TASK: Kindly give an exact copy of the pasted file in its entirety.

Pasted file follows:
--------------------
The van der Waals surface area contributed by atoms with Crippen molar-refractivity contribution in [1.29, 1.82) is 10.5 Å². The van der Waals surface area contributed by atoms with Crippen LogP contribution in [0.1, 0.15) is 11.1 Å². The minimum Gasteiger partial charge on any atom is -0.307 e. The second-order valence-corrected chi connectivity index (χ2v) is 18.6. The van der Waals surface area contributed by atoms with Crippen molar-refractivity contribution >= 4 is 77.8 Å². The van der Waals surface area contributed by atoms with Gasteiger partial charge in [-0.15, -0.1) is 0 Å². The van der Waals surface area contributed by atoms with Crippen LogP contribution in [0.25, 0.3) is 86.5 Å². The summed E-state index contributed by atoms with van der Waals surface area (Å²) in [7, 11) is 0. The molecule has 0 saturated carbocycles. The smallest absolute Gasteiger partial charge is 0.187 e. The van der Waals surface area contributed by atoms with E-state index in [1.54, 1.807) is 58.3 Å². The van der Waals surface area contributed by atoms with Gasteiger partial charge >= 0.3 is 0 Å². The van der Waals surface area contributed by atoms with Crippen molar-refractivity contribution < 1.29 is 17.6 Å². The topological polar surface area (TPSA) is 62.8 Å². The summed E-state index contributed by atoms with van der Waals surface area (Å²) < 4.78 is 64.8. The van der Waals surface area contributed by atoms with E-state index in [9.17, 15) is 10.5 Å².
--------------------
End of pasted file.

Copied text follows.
The van der Waals surface area contributed by atoms with Crippen molar-refractivity contribution in [1.29, 1.82) is 10.5 Å². The van der Waals surface area contributed by atoms with Crippen LogP contribution in [0.1, 0.15) is 11.1 Å². The minimum Gasteiger partial charge on any atom is -0.307 e. The second-order valence-corrected chi connectivity index (χ2v) is 18.6. The van der Waals surface area contributed by atoms with Crippen molar-refractivity contribution >= 4 is 77.8 Å². The van der Waals surface area contributed by atoms with Gasteiger partial charge in [-0.15, -0.1) is 0 Å². The van der Waals surface area contributed by atoms with Crippen LogP contribution in [0.25, 0.3) is 86.5 Å². The summed E-state index contributed by atoms with van der Waals surface area (Å²) in [7, 11) is 0. The molecule has 0 saturated carbocycles. The smallest absolute Gasteiger partial charge is 0.187 e. The van der Waals surface area contributed by atoms with E-state index in [1.54, 1.807) is 58.3 Å². The van der Waals surface area contributed by atoms with Gasteiger partial charge >= 0.3 is 0 Å². The van der Waals surface area contributed by atoms with Crippen molar-refractivity contribution < 1.29 is 17.6 Å². The topological polar surface area (TPSA) is 62.8 Å². The summed E-state index contributed by atoms with van der Waals surface area (Å²) < 4.78 is 64.8. The van der Waals surface area contributed by atoms with E-state index in [9.17, 15) is 10.5 Å².